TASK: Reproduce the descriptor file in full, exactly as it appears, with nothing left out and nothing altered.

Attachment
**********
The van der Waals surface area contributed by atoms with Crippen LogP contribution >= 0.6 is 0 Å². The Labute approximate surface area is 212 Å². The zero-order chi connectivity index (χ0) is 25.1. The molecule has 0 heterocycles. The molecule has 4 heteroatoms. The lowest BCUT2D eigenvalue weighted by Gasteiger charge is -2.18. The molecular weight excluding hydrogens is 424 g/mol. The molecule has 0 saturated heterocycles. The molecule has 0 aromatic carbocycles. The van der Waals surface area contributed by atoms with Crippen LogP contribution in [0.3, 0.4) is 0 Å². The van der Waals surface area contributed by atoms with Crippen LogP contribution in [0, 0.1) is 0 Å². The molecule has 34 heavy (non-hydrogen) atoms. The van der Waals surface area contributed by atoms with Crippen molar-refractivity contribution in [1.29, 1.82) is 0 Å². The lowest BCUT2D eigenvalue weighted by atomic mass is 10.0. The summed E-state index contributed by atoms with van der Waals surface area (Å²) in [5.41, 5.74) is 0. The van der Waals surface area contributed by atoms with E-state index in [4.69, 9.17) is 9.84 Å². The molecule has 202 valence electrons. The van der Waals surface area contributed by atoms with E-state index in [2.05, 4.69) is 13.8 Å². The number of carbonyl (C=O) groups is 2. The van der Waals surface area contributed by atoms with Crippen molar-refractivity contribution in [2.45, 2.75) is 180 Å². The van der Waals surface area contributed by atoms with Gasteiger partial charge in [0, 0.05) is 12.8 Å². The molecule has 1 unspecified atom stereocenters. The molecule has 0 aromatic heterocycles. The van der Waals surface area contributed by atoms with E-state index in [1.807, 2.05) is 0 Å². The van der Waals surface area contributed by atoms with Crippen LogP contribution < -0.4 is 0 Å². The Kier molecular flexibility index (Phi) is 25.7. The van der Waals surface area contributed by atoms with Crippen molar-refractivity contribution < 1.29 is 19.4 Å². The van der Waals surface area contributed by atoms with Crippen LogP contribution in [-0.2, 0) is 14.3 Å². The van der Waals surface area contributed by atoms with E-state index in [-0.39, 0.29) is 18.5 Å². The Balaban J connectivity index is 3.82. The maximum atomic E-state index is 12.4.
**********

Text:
The van der Waals surface area contributed by atoms with Crippen LogP contribution >= 0.6 is 0 Å². The Labute approximate surface area is 212 Å². The zero-order chi connectivity index (χ0) is 25.1. The molecule has 0 heterocycles. The molecule has 4 heteroatoms. The lowest BCUT2D eigenvalue weighted by Gasteiger charge is -2.18. The molecular weight excluding hydrogens is 424 g/mol. The molecule has 0 saturated heterocycles. The molecule has 0 aromatic carbocycles. The van der Waals surface area contributed by atoms with Crippen LogP contribution in [0.3, 0.4) is 0 Å². The van der Waals surface area contributed by atoms with Crippen LogP contribution in [0, 0.1) is 0 Å². The molecule has 34 heavy (non-hydrogen) atoms. The van der Waals surface area contributed by atoms with Crippen molar-refractivity contribution in [1.29, 1.82) is 0 Å². The lowest BCUT2D eigenvalue weighted by atomic mass is 10.0. The summed E-state index contributed by atoms with van der Waals surface area (Å²) in [5.41, 5.74) is 0. The van der Waals surface area contributed by atoms with E-state index in [4.69, 9.17) is 9.84 Å². The molecule has 202 valence electrons. The van der Waals surface area contributed by atoms with E-state index in [2.05, 4.69) is 13.8 Å². The number of carbonyl (C=O) groups is 2. The van der Waals surface area contributed by atoms with Crippen molar-refractivity contribution in [2.45, 2.75) is 180 Å². The van der Waals surface area contributed by atoms with Gasteiger partial charge in [0, 0.05) is 12.8 Å². The molecule has 1 unspecified atom stereocenters. The molecule has 0 aromatic heterocycles. The van der Waals surface area contributed by atoms with E-state index in [1.807, 2.05) is 0 Å². The van der Waals surface area contributed by atoms with Crippen LogP contribution < -0.4 is 0 Å². The Kier molecular flexibility index (Phi) is 25.7. The van der Waals surface area contributed by atoms with Crippen molar-refractivity contribution < 1.29 is 19.4 Å². The van der Waals surface area contributed by atoms with Crippen LogP contribution in [-0.2, 0) is 14.3 Å². The van der Waals surface area contributed by atoms with E-state index in [-0.39, 0.29) is 18.5 Å². The Balaban J connectivity index is 3.82. The maximum atomic E-state index is 12.4.